Theme Layout

Boxed or Wide or Framed

Theme Translation

Display Featured Slider

Featured Slider Styles

Display Grid Slider

Grid Slider Styles

Display Trending Posts

Display Author Bio

No

Display Instagram Footer

Archive

© 2015 mo'adore | Content and design by Morag Lee | Powered by Blogger.

Mini-Travel Guide: Zambia



 As you enter via Livingstone international airport

The second part of my African adventure saw me meet up with my mum in Livingstone, Zambia where she had been volunteering for the past month and a bit. Whilst Cape Town wasn't too far out of my comfort zone culturally, Zambia is the Africa you see on the news. It wasn't as depressing as the television can make it out to be but I was certainly not in Europe anymore! After Livingstone we then took a trip up to Lusaka to get our plane back to the UK. 

Getting there

As with all the flights we made whilst there this was done with British Airways, as my dad got a good deal to get all flights included. Upon arrival there are two queues for passports and visas, and unless you're a native of Zambia or another African country it wasn't clear which queue you have to go to. Absolutely no travelers seemed to know where it was they had to go but the border officials were cool - so if in doubt join the queue where most people hold the same passport as you.

Between Livingstone and Lusaka we traveled by coach using Mazhandu Family Bus Service. My mum had had a good journey from Lusaka to Livingstone so convinced me and my dad to travel with them on the way back. However on the way back up we got a five seat across coach which was hot sweaty and even though we had booked our seats to be right at the front due to my travel sickness I still managed to feel queezy. Though, again, at the price I'll shut my mouth ;)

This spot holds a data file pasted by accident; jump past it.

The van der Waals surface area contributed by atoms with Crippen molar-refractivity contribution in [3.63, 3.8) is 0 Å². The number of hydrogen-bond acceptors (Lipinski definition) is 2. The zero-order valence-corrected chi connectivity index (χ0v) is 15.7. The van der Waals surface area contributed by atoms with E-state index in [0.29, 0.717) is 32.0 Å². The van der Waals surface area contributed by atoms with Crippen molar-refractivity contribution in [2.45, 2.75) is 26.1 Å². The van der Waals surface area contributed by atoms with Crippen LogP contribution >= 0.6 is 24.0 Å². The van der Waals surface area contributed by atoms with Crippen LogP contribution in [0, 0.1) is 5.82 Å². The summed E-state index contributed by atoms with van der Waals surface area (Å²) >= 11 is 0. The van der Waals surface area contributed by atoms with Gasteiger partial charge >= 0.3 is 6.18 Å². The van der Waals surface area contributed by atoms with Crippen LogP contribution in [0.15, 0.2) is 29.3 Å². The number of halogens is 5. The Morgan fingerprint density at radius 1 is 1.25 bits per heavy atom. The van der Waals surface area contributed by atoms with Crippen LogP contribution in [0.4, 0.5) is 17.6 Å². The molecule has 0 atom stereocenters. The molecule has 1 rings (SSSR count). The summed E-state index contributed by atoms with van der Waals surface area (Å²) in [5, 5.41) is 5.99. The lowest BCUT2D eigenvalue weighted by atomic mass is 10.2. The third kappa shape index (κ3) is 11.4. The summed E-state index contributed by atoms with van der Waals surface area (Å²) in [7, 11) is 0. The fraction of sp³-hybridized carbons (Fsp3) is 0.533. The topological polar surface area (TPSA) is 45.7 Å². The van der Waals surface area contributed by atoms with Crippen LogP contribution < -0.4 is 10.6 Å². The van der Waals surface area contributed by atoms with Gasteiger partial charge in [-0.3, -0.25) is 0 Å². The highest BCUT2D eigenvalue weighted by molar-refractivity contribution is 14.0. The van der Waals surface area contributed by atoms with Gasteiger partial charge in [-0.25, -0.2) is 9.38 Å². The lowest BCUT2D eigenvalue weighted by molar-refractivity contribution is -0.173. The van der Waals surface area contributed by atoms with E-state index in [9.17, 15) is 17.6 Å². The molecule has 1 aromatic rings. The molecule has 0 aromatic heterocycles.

Where I Stayed

 
Accommodation in Livingstone - very recommended!


Even though were traveling in the 'off-season' I remember getting an e-mail from my dad saying he was struggling to find somewhere to stay when we hit Livingstone.  Because of that my advice is: book ahead. Here is the places I stayed in during Livingstone and Lusaka.

Livingstone

We stayed at the Ngolide Lodge in Livingstone. It's situated on the main road and really easy to find and all taxi drivers we had knew where it was. Reviews had been positive for this place and I can say I cannot speak more highly of it. It was a luxury place (the British Pound goes far in Zambia!) and had an Indian restaurant attached to it. You could get Wifi for an hour (used across the day) for nine kwatcha (literally 50p). Recommended!

Lusaka

For my one night in Lusaka I stayed at the Lusaka Backpackers. It was a basic hostel in comparison to my adventures in the UK, Ireland and Peru but for the price a complaint couldn't be made. I was there with my over half-a-century-old parents and truthfully I would say it is more suitable for groups of young people. This is the only part of my trip I resented being with my parents as I find nothing more attractive in a guy than a sense of adventure but with my parents about I didn't want to gawk too much. Also the huts out the back that you could rent as opposed to a room looked romantic if you wanted to backpack with your lover.


What To Do 


The Victoria Falls - probably one of the best photos as when you get closer you get so much spray!

Victoria Falls

It's like going to Paris and not seeing the Eiffel Tower or coming to Scotland and not going via one of the castles. Unless they really are not your thing - but being one of the seven natural wonders of the world I imagine that's a small percentage of you that would pass this up. It's touristy and once in the park it's hard to imagine that you're in Africa, but it is absolutely breathtaking! I'm an absolute water baby so this was my favorite part of the Zambian trip. I cannot remember the exact money to get in but I remember calculating it in my head and they whole "British pound goes really far" isn't quite the same and it gets hiked back up to average tourist prices.

Tip: It's wet and outdoorsy. There are raincoats to rent (which I did) that are comfortable and don't cost a bomb if you don't have a waterproof with you. Also, don't be that silly woman who wore heels and a dress to go to the Victoria Falls. Though kudos to her for going down to the boiling point (which is a hard walk back up!) in her bare feet!

Tip: The Boiling Point sign you see will take you down towards the Zambezi. It's a beautiful site and yet another way to see the falls, but it is a proper climb back up. I've done worse, but I've done a lot easier too.